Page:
A bearded man with a guitar slung on his back and a hard-drive tucked under his arm ambles along the two lane blacktops of the maple-thick Catskills. He drops in on musician friends, singing songs of love, longing, and full-hearted passion, tunes drawing on folk, funk and the enduring rock ’n’ roll spirit of the region. These friends–-stage and studio vets all–-help craft an album that’s warm as a wood stove, cool as a mountain stream, and rocking as a hailstorm on a tin roof. The man is Burnell Pines, aka singer-songwriter Jeremy Bernstein, and the album is Till the Day I Die, a valentine to life in the land where The Band, Van Morrison, and Bob Dylan once made seminal music. Burnell taps directly into that tradition with co-producer/drummer Justin Guip, Levon Helm’s three-time Grammy winning producer and right hand man. Other musical compadres include acclaimed keyboardist Marco Benevento, hitmaker Rachael Yamagata, and drummers Joe Magistro (The Black Crowes) and Robert Burke (Toshi Reagon).
Burnell grew up in these hallowed hills, leading bands and working stages with folks as diverse as P-Funk and John Sebastian and his own band Stoney Clove Lane, moving ever closer to an original musical voice. In the rustic-yet-rocking Burnell Pines persona, he has found that voice. It bursts with civic pride in Till the Day I Die’s barn burning opener, “The Catskills Stole My Heart.” Burnell and co. take us along, skinny-dipping and laughing in the tall grass, name-checking Woodstock streets over a swampy groove. The tour continues with “Blue Skies Shelter Me,” an ode to the sheltering Hudson Valley skies, while “Set Your Mind Free” is a classic, fuzz bass-fueled anthem to letting go of inhibition; “Salutations,” the Bowie-meets-Crazy Horse celebration of friendship, could very well be the theme song for the making of Till the Day I Die: “Salutations and libations,” Burnell sings over a joyful noise, “love is everywhere!”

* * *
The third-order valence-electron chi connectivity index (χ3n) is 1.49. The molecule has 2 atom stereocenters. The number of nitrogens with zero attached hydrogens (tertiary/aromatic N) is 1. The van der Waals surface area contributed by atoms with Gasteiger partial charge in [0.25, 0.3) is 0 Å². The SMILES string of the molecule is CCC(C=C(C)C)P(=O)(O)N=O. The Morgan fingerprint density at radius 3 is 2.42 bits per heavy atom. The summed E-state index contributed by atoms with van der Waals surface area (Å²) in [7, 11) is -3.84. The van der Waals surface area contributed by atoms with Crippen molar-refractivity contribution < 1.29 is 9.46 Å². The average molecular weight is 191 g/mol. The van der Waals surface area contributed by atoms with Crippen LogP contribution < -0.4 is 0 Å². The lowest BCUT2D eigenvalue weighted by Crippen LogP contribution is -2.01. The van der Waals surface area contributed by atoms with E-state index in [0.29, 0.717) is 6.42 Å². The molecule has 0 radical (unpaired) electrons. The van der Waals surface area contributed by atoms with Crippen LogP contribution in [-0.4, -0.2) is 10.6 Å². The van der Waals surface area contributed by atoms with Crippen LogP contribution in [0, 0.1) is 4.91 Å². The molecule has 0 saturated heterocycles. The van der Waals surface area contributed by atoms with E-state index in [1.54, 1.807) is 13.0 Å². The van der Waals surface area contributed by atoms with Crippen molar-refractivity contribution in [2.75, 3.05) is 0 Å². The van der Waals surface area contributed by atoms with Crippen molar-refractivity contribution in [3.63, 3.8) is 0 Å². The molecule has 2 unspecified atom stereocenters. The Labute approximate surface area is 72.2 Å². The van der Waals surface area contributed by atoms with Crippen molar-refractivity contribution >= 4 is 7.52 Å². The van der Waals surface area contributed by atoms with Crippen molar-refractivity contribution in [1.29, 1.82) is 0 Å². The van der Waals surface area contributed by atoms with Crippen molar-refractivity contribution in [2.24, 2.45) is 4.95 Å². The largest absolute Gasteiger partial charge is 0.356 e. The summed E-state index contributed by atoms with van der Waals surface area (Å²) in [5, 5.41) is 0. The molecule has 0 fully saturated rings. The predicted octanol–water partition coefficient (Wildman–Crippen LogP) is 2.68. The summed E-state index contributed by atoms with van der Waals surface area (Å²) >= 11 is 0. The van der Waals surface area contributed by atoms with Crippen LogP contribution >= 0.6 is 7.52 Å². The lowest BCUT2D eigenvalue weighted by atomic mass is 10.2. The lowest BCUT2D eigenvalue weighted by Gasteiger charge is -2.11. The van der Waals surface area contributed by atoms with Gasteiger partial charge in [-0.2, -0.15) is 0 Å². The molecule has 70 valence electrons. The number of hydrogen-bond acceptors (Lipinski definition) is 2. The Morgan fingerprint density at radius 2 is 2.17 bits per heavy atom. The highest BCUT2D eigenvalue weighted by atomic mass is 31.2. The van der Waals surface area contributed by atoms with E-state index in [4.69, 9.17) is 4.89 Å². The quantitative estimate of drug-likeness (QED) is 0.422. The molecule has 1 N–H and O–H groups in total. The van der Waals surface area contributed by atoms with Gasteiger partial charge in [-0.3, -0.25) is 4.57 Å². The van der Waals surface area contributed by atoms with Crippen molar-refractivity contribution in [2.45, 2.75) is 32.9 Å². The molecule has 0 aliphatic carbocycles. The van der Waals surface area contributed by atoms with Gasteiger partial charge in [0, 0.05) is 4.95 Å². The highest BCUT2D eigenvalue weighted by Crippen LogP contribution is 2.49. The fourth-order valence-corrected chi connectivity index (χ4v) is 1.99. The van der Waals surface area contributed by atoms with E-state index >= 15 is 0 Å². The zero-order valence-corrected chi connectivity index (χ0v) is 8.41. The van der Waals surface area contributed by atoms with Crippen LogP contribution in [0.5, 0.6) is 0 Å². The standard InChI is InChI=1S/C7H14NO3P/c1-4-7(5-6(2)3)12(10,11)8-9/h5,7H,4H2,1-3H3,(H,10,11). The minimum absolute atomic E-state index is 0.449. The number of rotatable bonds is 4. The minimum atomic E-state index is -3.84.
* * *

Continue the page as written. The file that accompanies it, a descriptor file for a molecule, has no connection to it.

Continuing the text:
Sasha Dobson grew up in Santa Cruz, CA. Her father Smith Dobson was one of the Bay Area’s most influential and in-demand pianists, her mom a well-known singer and her brother an accomplished drummer.
By the time she was 12, Sasha was performing with the entire family at the Monterey Jazz Festival. She moved to Brooklyn at 17 and quickly assimilated into the NYC jazz scene, releasing 2005’s The Darkling Thrush, recorded with The Chris Byars Octet, and Modern Romance (2006). The latter, which won praise from TIME Magazine, was produced by Jesse Harris.
Dobson’s album, Aquarius (2013), was recorded with guitarist/producer Joel Hamilton (Black Keys, Tom Waits, Sparklehorse) and hailed by MAGNET as “raw and compelling.” She and her band performed at Farm Aid 2013 and Dobson opened for Willie Nelson on a series of early 2014 dates after which she released her most recent project Into the Trees (2014) which was a continuation of her work with Joel Hamilton featuring both original songs and covers.
After playing together live since 2008, Sasha Dobson, Norah Jones, and Catherine Popper formed the group Puss n Boots and took their talents to the studio. Their debut album No Fools, No Fun was released July 2014. Not many artists have successfully transitioned from jazz to country as the three artists who made names for themselves solo continued to combine their trio of musical talent